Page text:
The 25/25 rule tends to give bad management the excuse to hide behind this measurement system and give them a victimized status to explain away their failure. “My employees called off, so I couldn’t successfully handle the customer demands.” Yet it was the reason all their employees called off that the management system didn’t deal with, which is why there is a problem in the first place. The company should focus instead on having a 25% increase in hiring efficiency where their new employees have better attendance. Or the drive thru window workers get 25% faster than the less experienced newbs. Or that you can run the whole operation with 25% less people. Those should be the targets and people who do things like that bullwhip competition that I mentioned understand that process because it simply wouldn’t be permissible to complain that the competition was too hard and that they didn’t have the speed and accuracy to compete. That is the nature of my new book, is to change the thinking about these kinds of things from a victimized status to a proactive one. If you want to do something, don’t blame the conditions. Get better, and acquire the skills needed for success.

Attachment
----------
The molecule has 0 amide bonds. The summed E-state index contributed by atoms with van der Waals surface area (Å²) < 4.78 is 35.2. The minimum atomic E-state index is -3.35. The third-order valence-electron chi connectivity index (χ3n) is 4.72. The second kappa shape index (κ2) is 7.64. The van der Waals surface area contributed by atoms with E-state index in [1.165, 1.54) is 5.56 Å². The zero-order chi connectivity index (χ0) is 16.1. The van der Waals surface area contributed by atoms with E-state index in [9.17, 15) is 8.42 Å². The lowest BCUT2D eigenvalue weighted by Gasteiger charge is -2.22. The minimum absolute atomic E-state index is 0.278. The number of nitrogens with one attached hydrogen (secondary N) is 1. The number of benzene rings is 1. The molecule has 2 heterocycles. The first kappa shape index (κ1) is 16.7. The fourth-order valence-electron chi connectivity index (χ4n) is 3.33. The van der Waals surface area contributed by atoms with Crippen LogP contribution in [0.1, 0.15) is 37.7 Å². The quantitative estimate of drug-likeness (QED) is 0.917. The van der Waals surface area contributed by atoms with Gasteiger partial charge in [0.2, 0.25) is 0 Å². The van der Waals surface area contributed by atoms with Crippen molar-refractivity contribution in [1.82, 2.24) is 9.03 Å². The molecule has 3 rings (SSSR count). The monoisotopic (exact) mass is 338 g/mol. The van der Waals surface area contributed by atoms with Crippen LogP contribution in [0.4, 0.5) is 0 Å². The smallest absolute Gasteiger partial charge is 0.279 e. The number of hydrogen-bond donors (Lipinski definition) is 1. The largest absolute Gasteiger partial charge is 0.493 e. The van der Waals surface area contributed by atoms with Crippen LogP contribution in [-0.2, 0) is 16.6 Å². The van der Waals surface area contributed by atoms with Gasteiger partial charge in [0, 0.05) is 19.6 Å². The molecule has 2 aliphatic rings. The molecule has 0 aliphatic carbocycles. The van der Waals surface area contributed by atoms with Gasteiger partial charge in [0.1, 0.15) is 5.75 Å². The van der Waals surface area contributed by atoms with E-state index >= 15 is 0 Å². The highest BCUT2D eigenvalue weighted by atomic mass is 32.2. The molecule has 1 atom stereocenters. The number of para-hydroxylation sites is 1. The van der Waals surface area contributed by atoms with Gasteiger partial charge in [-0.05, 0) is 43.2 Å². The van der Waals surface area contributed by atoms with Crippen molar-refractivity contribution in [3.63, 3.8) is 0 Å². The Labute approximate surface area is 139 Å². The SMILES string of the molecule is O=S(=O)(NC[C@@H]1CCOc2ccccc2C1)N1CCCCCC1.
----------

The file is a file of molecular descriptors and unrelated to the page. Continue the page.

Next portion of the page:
Of course, the obvious hatred for President Trump by protectors of the status quo, the government employees who have been sucking off the system hiding behind a lack of standards reviews, or the government labor unions who have their own rules, such as a 99/99 rule. Unions are only willing to give 1% toward performance review, or a process improvement. They aren’t willing to sign up for any performance expectations because they don’t want the bar set where their lazy employees have to live up to. While that makes for a nice job for them where they get paid whether or not they actually do anything, the benefit to the end use customer is us, in that they cost too much money. At least with President Trump a part of our government is starting to think more like the private sector, and that’s the way it should always have been.

Rich Hoffman